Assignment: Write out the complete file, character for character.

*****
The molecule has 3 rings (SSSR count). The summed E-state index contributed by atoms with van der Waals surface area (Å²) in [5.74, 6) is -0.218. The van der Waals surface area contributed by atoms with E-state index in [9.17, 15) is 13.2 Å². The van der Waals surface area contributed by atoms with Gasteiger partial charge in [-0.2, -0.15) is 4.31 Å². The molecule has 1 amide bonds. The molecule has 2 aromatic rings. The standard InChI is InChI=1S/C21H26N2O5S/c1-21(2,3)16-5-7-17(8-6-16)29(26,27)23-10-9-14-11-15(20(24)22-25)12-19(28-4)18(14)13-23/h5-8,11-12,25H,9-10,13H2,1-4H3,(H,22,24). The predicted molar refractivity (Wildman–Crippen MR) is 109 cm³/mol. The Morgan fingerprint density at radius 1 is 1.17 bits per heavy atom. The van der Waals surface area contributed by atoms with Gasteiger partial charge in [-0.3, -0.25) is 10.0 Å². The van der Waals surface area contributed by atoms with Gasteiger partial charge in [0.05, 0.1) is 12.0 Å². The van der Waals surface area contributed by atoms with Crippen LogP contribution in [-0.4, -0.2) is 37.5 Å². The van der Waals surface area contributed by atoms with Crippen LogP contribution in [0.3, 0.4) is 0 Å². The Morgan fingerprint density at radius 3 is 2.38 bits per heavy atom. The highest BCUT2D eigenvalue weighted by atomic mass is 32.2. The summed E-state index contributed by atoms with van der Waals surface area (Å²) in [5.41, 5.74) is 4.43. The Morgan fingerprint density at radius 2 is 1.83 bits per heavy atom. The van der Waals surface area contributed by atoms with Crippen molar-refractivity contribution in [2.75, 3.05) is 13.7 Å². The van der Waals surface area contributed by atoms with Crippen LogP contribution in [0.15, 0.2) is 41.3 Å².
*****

The molecule has 3 rings (SSSR count). The summed E-state index contributed by atoms with van der Waals surface area (Å²) in [5.74, 6) is -0.218. The van der Waals surface area contributed by atoms with E-state index in [9.17, 15) is 13.2 Å². The van der Waals surface area contributed by atoms with Gasteiger partial charge in [-0.2, -0.15) is 4.31 Å². The molecule has 1 amide bonds. The molecule has 2 aromatic rings. The standard InChI is InChI=1S/C21H26N2O5S/c1-21(2,3)16-5-7-17(8-6-16)29(26,27)23-10-9-14-11-15(20(24)22-25)12-19(28-4)18(14)13-23/h5-8,11-12,25H,9-10,13H2,1-4H3,(H,22,24). The predicted molar refractivity (Wildman–Crippen MR) is 109 cm³/mol. The Morgan fingerprint density at radius 1 is 1.17 bits per heavy atom. The van der Waals surface area contributed by atoms with Gasteiger partial charge in [-0.3, -0.25) is 10.0 Å². The van der Waals surface area contributed by atoms with Gasteiger partial charge in [0.05, 0.1) is 12.0 Å². The van der Waals surface area contributed by atoms with Crippen LogP contribution in [-0.4, -0.2) is 37.5 Å². The van der Waals surface area contributed by atoms with Crippen LogP contribution in [0.3, 0.4) is 0 Å². The Morgan fingerprint density at radius 3 is 2.38 bits per heavy atom. The highest BCUT2D eigenvalue weighted by atomic mass is 32.2. The summed E-state index contributed by atoms with van der Waals surface area (Å²) in [5.41, 5.74) is 4.43. The Morgan fingerprint density at radius 2 is 1.83 bits per heavy atom. The van der Waals surface area contributed by atoms with Crippen molar-refractivity contribution in [2.75, 3.05) is 13.7 Å². The van der Waals surface area contributed by atoms with Crippen LogP contribution in [0.15, 0.2) is 41.3 Å².